ASPECTS OF JOINT USE
Under the traditional structure, each railroad company functions as an independent entity, providing its own fixed way and its own carrier services. Unlike the other modes' carriers which routinely share fixed ways, railroad companies do not usually engage in joint use of fixed ways. The categories of joint use which are found in the railroad industry play an important role as examples showing the feasibility of joint use and the limitations imposed on it by the traditional structure.
Railroad companies enter into certain types of joint operations in which two or more railroads coordinate train service, with each railroad retaining exclusive use of its own tracks. These operations allow railroad companies to integrate independent carrier services to a limited extent. Even though corporate boundaries are respected, coordinated operations indicate the degree of standardization achieved in the railroad industry. In recent years, the Federal Railroad Administration has implemented standards and policies which further encourage standardization and joint use.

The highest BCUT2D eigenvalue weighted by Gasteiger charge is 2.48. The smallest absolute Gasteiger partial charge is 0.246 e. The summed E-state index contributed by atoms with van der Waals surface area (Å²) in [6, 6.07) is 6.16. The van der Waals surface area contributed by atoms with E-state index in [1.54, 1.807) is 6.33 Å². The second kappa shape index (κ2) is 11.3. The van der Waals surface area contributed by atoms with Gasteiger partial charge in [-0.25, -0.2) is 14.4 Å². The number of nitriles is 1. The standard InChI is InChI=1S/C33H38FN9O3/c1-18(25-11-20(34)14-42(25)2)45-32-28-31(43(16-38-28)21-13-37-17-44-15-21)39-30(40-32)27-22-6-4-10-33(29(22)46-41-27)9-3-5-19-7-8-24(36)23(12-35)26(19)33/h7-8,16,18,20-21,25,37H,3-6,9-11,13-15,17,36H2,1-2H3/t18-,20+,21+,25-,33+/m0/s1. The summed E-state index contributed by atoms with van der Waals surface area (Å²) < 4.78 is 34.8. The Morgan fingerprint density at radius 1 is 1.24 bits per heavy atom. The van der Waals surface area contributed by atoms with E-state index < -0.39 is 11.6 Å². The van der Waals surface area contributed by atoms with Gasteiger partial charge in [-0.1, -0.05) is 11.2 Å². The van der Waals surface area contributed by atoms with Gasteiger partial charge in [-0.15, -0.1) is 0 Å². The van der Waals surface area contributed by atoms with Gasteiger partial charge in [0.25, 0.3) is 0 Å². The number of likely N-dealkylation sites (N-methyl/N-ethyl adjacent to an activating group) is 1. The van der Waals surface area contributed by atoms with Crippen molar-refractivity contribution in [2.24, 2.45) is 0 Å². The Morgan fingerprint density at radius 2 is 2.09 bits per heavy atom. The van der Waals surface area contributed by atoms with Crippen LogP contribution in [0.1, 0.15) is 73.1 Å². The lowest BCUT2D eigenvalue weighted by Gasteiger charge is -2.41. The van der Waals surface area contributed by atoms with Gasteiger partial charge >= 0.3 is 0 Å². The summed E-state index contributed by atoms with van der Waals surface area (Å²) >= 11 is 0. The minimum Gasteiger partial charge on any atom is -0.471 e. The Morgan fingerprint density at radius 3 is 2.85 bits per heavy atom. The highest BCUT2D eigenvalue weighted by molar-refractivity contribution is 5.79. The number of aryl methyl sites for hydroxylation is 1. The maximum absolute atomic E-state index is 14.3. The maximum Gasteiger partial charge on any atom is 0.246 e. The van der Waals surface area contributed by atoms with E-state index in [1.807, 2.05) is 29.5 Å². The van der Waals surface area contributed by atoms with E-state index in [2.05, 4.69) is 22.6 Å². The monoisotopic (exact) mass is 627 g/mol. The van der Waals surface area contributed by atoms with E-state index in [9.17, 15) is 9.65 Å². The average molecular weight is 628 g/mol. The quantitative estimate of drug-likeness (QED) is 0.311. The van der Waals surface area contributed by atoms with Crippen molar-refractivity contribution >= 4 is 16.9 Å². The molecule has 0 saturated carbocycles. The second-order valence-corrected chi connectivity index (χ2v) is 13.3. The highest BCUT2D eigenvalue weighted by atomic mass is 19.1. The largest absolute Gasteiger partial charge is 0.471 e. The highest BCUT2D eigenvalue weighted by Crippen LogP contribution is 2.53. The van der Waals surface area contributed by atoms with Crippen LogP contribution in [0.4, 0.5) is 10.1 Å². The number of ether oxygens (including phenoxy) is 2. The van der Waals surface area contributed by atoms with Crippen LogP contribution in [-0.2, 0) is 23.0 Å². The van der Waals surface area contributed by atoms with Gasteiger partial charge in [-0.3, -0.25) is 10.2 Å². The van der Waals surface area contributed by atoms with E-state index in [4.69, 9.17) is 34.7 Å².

Unlike the other modes which routinely share fixed ways, joint use of trackage plays a minor role in the railroad industry. Joint ownership and trackage rights are two means for sharing track.
During previous eras of railroad construction, two competing railroads occasionally compromised and built a jointly owned railroad. In other cases, two or more railroads purchased another railroad to guarantee themselves a "friendly" connection. Owner railroads might share the joint line's trackage, as was often done with terminal railroads serving large cities. In many instances, however, the jointly owned railroad company maintained exclusive use of its own tracks, and even its owners had to interchange cars moving over the joint line.